The World of the John Birch Society: Conspiracy, Conservatism, and the Cold War

D J Mulloy, Author
D. J. Mulloy. Vanderbilt Univ., $35 (296p) ISBN 978-0-8265-1981-8
Paperback - 978-0-8265-1982-5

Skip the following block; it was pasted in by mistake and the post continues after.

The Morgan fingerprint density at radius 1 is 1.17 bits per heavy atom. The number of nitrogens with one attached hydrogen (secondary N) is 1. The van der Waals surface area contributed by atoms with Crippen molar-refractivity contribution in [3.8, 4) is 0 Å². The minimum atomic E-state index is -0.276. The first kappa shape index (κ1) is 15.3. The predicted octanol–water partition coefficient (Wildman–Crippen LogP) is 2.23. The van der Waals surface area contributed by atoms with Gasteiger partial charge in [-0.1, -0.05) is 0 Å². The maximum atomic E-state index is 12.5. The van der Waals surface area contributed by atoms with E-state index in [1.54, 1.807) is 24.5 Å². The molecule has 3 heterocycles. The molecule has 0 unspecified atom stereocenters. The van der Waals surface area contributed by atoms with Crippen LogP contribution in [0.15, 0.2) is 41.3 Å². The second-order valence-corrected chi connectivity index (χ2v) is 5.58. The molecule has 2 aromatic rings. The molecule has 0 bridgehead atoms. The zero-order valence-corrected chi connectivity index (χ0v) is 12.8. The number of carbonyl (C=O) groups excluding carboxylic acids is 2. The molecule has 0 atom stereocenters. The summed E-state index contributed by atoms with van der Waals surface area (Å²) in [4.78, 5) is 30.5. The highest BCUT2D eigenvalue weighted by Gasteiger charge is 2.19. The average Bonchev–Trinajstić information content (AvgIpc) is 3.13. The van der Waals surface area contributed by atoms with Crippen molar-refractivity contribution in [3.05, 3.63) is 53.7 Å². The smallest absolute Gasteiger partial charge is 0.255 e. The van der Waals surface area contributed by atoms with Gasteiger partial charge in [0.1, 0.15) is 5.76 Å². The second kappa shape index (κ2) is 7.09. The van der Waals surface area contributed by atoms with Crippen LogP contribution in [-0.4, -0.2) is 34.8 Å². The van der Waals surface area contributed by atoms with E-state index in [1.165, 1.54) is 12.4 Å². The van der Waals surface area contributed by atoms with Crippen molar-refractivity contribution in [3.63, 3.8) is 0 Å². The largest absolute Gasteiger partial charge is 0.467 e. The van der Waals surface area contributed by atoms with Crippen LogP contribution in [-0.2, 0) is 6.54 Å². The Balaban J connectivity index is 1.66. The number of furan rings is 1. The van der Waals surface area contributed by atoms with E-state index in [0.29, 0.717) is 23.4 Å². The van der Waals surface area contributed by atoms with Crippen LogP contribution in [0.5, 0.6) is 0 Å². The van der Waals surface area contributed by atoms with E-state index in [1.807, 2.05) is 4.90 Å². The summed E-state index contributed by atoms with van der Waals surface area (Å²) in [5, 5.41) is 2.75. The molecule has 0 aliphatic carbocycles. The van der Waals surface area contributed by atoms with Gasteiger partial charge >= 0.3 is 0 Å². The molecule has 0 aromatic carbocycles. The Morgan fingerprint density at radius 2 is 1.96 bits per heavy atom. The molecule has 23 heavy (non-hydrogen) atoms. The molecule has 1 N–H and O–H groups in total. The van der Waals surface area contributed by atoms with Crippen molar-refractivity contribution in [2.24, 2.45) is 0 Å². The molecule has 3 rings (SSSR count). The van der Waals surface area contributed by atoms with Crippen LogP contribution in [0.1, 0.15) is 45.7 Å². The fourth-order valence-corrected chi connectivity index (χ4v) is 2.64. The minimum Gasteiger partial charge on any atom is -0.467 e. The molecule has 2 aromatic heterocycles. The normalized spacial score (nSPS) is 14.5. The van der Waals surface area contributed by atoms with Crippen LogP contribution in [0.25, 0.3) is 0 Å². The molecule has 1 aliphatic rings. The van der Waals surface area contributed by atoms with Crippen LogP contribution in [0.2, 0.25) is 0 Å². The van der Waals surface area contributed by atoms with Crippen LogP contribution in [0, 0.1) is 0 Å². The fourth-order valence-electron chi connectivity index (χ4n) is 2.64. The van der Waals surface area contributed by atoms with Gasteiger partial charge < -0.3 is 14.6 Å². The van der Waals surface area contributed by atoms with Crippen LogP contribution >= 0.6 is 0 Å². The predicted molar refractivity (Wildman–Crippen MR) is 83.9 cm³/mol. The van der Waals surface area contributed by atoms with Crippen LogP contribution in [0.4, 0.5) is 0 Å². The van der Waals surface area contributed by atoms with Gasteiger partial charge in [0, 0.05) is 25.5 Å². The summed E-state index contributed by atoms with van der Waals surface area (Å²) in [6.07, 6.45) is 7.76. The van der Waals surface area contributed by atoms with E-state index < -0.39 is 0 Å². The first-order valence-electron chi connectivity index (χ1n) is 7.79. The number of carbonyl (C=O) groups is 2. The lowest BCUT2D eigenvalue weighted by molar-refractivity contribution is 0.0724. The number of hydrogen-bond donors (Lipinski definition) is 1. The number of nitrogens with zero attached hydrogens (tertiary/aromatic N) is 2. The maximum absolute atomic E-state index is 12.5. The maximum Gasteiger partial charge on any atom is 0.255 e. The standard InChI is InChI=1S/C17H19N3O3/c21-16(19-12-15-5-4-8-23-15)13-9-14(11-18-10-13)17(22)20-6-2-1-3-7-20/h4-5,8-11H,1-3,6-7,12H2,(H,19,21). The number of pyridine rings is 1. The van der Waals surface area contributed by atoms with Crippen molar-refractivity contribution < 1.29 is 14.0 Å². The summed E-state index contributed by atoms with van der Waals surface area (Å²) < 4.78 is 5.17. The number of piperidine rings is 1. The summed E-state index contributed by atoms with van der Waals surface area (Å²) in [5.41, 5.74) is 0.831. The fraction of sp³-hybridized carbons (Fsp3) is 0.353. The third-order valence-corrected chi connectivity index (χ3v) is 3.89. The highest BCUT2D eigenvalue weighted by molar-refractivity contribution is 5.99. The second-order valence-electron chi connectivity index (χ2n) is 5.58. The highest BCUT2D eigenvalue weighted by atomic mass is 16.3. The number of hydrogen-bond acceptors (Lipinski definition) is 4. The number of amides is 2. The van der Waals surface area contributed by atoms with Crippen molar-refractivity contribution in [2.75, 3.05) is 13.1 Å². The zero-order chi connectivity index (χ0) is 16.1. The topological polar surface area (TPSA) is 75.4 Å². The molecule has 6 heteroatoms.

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A particular brand of conservatism currently active on the American political scene can be traced back to the John Birch Society, according to this revealing work from Mulloy (American Extremism), associate professor of history at Wilfrid Laurier University. The Society was co-founded in 1958 by Robert Welch, a rural North Carolina native who entered the U.S. Naval Academy, quit after two years to attend Harvard Law School, then joined his brother's profitable candy company before going into politics. Mulloy skillfully details Welch issuing a clarion call to prospective Birchers with his shrill anti-communist announcement at the peak of the Cold War years: "Communism," Welch believed, was "a gigantic conspiracy to enslave mankind." Wary from years of the McCarthy witch hunt, The Blue Book of the John Birch Society was read with disbelief, as it named President Eisenhower, his brother Milton, Secretary of State Allen Dulles, and Chief Justice Earl Warren as communists. Nevertheless, the Society's close bond with the U.S. military, the tense atmosphere in Dallas preceding J.F.K.'s assassination, and Barry Goldwater's 1964 presidential run reflect the group's influence. Mulloy's essential look at Welch's remarkable group brilliantly reveals the Society's hard-nosed conservatism while linking it to movements that preceded today's Tea Party. (June)
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